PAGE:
Effects of Fermentation on the Fatty Acids, Sterols and Phospholipids Content of Raw and Cooked Walnut for Use as Complementary Food
Walnut contains fatty acids that are essential for infants’ growth and development. This study explored the possibility of fermenting walnuts for use as a complementary food. Raw fermented (RF), cooked fermented (CF), raw unfermented (RUF) and cooked unfermented (CUF) samples of walnuts products were analyzed for fatty acids, phospholipids and sterols for comparison using standard methods. At 12 to 72h, RF had lower pH values compared with CF. The pH values of unfermented analogues were constant at 7. Cooking enhanced palmitic acid while cooking without fermentation enhanced palmititoleic acid. Fermentation significantly enhanced stearic acids and reduced oleic and linolenic acid. Unfermented samples had higher oleic acids and phospholipids than fermented analogues. All samples had comparable values of cholesterol, ergosterol and campesterol. Both fermented and unfermented raw samples had higher values of stig-masterol. Sitosetrol had the highest values in the entire sample. Walnuts either raw or fermented can be utilized as infants’ complementary food to enhance infants’ nutritional status.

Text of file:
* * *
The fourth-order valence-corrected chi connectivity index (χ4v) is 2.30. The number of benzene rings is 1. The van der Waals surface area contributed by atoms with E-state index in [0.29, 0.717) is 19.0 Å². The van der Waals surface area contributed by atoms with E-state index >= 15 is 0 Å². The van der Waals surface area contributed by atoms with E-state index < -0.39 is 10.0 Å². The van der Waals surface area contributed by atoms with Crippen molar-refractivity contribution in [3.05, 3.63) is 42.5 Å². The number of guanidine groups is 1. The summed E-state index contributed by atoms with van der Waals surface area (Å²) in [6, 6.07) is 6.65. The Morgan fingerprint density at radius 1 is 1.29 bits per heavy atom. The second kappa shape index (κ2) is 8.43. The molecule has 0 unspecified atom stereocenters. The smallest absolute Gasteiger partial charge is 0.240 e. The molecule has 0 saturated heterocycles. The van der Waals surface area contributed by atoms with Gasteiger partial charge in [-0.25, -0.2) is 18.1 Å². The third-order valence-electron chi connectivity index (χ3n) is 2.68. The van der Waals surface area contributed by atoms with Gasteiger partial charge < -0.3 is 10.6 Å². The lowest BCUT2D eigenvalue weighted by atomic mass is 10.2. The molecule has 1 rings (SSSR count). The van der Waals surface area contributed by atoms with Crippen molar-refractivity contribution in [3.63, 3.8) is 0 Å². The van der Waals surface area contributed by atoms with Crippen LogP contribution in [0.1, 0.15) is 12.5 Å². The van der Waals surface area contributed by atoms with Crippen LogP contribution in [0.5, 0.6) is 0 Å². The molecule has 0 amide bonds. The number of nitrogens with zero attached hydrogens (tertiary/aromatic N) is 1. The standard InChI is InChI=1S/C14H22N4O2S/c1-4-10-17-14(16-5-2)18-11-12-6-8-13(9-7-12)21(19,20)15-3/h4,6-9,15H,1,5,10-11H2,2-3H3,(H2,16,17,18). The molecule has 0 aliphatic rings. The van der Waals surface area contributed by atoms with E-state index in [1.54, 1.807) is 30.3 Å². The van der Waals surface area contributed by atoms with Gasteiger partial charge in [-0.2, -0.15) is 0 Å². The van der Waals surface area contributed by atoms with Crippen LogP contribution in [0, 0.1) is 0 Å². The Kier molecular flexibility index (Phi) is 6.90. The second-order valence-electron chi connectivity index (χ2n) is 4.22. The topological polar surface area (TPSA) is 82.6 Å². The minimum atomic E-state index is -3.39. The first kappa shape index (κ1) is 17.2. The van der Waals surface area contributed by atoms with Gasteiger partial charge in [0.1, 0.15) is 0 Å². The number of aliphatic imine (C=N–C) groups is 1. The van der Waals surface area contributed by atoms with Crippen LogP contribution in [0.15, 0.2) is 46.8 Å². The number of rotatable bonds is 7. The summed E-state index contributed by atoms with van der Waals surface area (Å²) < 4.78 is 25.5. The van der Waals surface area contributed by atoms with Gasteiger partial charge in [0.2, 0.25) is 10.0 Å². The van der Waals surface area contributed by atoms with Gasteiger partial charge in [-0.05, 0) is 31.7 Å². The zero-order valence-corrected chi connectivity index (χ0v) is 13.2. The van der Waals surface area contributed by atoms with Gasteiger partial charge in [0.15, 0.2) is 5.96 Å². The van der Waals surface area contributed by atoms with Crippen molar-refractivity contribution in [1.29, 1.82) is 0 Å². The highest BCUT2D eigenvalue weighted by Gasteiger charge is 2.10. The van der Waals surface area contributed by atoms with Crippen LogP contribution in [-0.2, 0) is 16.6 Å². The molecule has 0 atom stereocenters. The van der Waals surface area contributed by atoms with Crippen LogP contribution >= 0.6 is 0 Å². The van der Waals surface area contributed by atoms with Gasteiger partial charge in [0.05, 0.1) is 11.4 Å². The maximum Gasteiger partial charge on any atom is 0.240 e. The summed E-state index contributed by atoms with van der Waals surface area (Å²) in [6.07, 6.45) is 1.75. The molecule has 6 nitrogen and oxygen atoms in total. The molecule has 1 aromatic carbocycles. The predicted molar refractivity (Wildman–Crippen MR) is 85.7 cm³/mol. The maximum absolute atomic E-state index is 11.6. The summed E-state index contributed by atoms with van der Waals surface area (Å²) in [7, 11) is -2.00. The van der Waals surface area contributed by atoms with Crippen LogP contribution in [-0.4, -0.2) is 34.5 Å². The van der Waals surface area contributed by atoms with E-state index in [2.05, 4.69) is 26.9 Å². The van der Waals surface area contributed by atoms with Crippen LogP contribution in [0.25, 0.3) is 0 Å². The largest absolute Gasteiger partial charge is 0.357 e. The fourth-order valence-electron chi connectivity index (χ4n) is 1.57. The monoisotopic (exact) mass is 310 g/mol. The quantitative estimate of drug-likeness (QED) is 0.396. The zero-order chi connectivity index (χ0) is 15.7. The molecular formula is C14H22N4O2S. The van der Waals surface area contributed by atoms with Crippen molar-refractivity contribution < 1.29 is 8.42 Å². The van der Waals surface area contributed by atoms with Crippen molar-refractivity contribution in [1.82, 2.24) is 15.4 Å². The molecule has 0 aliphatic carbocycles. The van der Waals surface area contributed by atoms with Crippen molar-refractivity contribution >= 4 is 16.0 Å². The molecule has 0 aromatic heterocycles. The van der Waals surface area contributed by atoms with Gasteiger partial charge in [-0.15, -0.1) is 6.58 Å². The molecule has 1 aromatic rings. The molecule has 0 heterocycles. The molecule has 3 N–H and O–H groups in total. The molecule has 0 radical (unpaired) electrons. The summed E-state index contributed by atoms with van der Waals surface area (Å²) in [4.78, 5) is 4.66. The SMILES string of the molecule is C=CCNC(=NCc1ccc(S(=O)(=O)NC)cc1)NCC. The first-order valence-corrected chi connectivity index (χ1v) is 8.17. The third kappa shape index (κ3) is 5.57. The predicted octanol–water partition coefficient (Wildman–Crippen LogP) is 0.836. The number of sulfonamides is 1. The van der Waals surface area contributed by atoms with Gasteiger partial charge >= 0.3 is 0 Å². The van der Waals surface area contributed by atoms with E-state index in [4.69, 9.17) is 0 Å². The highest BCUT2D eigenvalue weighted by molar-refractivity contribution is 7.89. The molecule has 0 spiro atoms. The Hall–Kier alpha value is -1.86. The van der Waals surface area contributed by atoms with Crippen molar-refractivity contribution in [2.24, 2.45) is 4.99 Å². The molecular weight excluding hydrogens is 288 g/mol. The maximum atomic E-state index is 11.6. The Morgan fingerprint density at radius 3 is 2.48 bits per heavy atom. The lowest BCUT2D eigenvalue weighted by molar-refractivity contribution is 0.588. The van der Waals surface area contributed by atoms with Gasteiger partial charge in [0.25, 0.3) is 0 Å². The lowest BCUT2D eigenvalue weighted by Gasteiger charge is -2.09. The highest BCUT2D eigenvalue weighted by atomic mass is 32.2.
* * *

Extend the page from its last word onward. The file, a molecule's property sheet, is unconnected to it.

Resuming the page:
Keywords: Walnuts, fermentation, fatty acids, phospholipids